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Arizona Governor Jan Brewer meeting with President Barack Obama in June 2010 in the wake of SB 1070, to discuss immigration and border security issues.
President Obama with SB 1070 architect Arizona Gov. Jan Brewer
On Monday, the Supreme Court is likely to hand down its decision in Arizona v. United States, Arizona's infamous SB 1070 "papers, please" law, which the Court heard (PDF) earlier this year. The law empowered and required Arizona law enforcement officials to check whether persons were properly documented to be in the United States if such officials had a reasonable basis to believe a person was not legally in the United States. While the obvious problem with this law is that reasonable suspicion would almost certainly be based on apparent ethnicity, the legal issue the Court has been asked to decide is whether Arizona's law is preempted by federal immigration policy. The United States has expressly decided to not urge that SB 1070 is an equal protection violation. Read about preemption here.

(Continue reading below the fold)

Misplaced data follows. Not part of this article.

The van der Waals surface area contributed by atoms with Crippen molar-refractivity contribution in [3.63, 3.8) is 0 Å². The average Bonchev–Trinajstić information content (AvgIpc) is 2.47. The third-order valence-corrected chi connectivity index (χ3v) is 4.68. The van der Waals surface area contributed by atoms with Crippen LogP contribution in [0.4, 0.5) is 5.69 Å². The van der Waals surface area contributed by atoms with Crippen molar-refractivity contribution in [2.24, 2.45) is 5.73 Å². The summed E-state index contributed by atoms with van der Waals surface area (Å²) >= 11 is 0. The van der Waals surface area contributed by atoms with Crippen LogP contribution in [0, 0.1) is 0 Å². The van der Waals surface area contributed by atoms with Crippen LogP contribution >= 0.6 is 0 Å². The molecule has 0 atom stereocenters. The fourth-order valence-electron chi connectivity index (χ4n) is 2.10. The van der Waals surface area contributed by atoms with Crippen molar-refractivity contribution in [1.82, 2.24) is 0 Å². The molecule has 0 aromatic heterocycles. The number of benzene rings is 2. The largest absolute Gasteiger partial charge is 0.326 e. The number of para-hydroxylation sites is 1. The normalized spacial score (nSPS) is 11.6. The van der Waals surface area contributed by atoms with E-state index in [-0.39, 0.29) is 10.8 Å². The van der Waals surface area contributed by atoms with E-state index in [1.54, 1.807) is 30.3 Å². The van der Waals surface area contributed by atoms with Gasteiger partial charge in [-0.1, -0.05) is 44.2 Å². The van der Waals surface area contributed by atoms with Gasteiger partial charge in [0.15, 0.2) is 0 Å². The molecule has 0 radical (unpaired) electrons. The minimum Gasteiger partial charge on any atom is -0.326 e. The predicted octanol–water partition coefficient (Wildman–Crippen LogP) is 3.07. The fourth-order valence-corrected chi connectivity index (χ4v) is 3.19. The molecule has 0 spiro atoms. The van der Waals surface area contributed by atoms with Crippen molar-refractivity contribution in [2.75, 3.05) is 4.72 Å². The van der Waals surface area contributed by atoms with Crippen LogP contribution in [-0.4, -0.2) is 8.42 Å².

A divided panel of the Ninth Circuit had ruled SB 1070 unconstitutional (PDF) as preempted by federal immigration policy. In its moving brief to the Supreme Court (PDF), the State of Arizona argued:

S.B. 1070 is fully consistent with Congress’ policies and it is simply an attempt by the State, pursuant to its inherent authority under Our Federalism, to add its own resources to federal ones in enforcing the precise legal rules, and using many of the procedures, prescribed by Congress.
The United States countered in its responding brief (PDF) that:
CONGRESS VESTED THE EXECUTIVE BRANCH WITH THE AUTHORITY AND THE DISCRETION TO MAKE SENSITIVE JUDGMENTS WITH RESPECT TO ALIENS, BALANCING THE NUMEROUS CONSIDERATIONS INVOLVED: NATIONAL SECURITY, LAW ENFORCEMENT, FOREIGN POLICY, HUMANITARIAN CONSIDERATIONS, AND THE RIGHTS OF LAW-ABIDING CITIZENS AND ALIENS. THE EXECUTIVE BRANCH HAS CONSIDERABLE STATUTORY DISCRETION TO DECIDE WHO MAY ENTER AND WHO MUST LEAVE; WHO MUST REGISTER WHILE IN THE COUNTRY, WITH WHOM, AND UNDER WHAT CONDITIONS, AND WHAT PUNISHMENT TO SEEK FOR A VIOLATION; WHO MAY WORK WHILE HERE; AND WHEN AN ALIEN IS SUBJECT TO REMOVAL, WHAT CONSIDERATIONS MIGHT JUSTIFY ALLOWING HER TO REMAIN AT LIBERTY TEMPORARILY, OR EVEN TO
REMAIN IN THE COUNTRY PERMANENTLY. [...]

IN S.B. 1070, ARIZONA SEEKS TO INTERPOSE ITS OWN JUDGMENTS ON THOSE SENSITIVE SUBJECTS. ARIZONA HAS ADOPTED ITS OWN IMMIGRATION POLICY, WHICH FOCUSES SOLELY ON MAXIMUM ENFORCEMENT AND PAYS NO HEED TO THE MULTIFACETED JUDGMENTS THAT THE INA PROVIDES FOR THE EXECUTIVE BRANCH TO MAKE. FOR EACH STATE, AND EACH LOCALITY, TO SET ITS OWN IMMIGRATION POLICY IN THAT FASHION WOULD WHOLLY SUBVERT CONGRESS’S GOAL: A SINGLE, NATIONAL APPROACH. EACH PROVISION OF S.B. 1070 AT ISSUE HERE IS PREEMPTED.

Professor Erwin Chemerinsky detailed the specific provisions of SB 1070 at issue: